The Latest Smear On Space Tourism

Clark Lindsey responds.

[Update a while later]

You know, when supposed captains of the European space industry are both able and willing to submit such an ignorant and illogical piece to a major industry publication, and it’s willing to run it, it tells us something about how screwed up that industry is, and explains why we’ve made so little progress in opening up space after over half a century.

George W. Hoover

Ilya Somin says that George Bush should, finally, stop giving a bad name to free markets:

Bush’s belated support for free markets follows in Hoover’s footsteps. After leaving office in 1933, Hoover wrote books and articles defending free markets and criticizing the Democrats’ New Deal. Some of his criticisms of FDR were well-taken. Many New Deal policies actually worsened and prolonged the Great Depression by organizing cartels and increasing unemployment. But by coming out as a free market advocate, the post-presidential Hoover actually bolstered the cause of interventionism because he helped cement the incorrect impression that he had pursued free market policies while in office, thereby causing the Depression. Bush’s post-presidential conversion creates a similar risk: it could solidify the already widespread impression that he, like the Hoover of myth, pursued laissez-faire policies which then caused an economic crisis.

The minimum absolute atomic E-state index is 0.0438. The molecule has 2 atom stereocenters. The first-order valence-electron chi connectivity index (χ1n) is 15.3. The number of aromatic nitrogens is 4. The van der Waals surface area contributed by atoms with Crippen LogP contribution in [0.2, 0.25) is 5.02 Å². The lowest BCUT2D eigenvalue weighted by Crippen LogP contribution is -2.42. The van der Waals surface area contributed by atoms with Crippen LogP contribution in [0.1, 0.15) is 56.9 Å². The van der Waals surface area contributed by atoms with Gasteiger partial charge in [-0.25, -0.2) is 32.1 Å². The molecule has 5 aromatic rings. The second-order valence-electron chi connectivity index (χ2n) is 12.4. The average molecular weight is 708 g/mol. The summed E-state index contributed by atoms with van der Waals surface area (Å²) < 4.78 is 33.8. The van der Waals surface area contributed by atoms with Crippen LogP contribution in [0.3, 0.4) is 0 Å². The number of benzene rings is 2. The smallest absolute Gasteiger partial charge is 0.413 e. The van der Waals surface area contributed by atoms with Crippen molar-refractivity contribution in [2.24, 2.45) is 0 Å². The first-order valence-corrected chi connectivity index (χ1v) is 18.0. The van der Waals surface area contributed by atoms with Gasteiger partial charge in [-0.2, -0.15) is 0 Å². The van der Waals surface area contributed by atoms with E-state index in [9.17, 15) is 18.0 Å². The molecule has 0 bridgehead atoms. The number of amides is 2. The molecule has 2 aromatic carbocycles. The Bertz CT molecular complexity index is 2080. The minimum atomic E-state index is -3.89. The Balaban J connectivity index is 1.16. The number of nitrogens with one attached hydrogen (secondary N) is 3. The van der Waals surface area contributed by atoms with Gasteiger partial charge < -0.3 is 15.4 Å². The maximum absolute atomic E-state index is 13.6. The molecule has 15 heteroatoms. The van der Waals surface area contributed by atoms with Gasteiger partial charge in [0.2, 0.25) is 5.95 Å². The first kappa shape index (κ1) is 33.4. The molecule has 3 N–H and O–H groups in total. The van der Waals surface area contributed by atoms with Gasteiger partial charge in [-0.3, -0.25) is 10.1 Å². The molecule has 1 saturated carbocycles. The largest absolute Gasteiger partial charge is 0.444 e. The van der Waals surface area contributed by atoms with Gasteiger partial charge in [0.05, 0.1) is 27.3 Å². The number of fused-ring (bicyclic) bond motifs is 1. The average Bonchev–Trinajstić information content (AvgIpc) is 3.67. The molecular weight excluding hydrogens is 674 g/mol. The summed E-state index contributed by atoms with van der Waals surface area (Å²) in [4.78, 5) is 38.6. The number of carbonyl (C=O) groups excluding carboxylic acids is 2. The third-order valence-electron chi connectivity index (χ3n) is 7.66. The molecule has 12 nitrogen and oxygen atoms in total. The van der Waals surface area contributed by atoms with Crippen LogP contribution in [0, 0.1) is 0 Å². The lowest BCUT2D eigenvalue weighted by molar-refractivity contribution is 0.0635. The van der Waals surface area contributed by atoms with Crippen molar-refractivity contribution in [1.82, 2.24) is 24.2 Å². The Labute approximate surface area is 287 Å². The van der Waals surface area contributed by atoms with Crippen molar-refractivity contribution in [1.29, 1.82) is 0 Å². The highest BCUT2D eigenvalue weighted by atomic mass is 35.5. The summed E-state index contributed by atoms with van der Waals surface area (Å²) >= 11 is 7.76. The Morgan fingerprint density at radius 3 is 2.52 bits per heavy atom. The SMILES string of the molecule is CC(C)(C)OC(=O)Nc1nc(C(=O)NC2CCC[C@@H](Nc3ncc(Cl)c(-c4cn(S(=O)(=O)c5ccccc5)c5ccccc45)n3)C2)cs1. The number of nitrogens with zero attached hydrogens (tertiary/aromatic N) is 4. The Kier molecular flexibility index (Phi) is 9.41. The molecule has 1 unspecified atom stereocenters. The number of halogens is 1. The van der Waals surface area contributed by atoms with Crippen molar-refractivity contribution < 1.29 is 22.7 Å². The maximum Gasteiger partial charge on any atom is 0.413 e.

What should Bush now do if he genuinely wants to help the free market cause? The best thing would be to take up economist David Henderson’s half-joking suggestion that he “express his regret at nationalizing airport safety, carrying out illegal surveillance of U.S. citizens, raiding medical marijuana clinics, bailing out General Motors, AIG and other companies, and socializing prescription drugs for the elderly [the biggest new government program from the 1960s until the present financial crisis].” Bush could also point out that he advocated an ideology of “compassionate conservatism” that included vastly expanded government, and an “ownership society” that (in his own words) involved “us[ing] the mighty muscle of the federal government” to incentivize dubious mortgages of the kind that helped cause the financial collapse of 2008. The greatest contribution Bush can now make to free market policies is to dispel the impression that he pursued them while in office.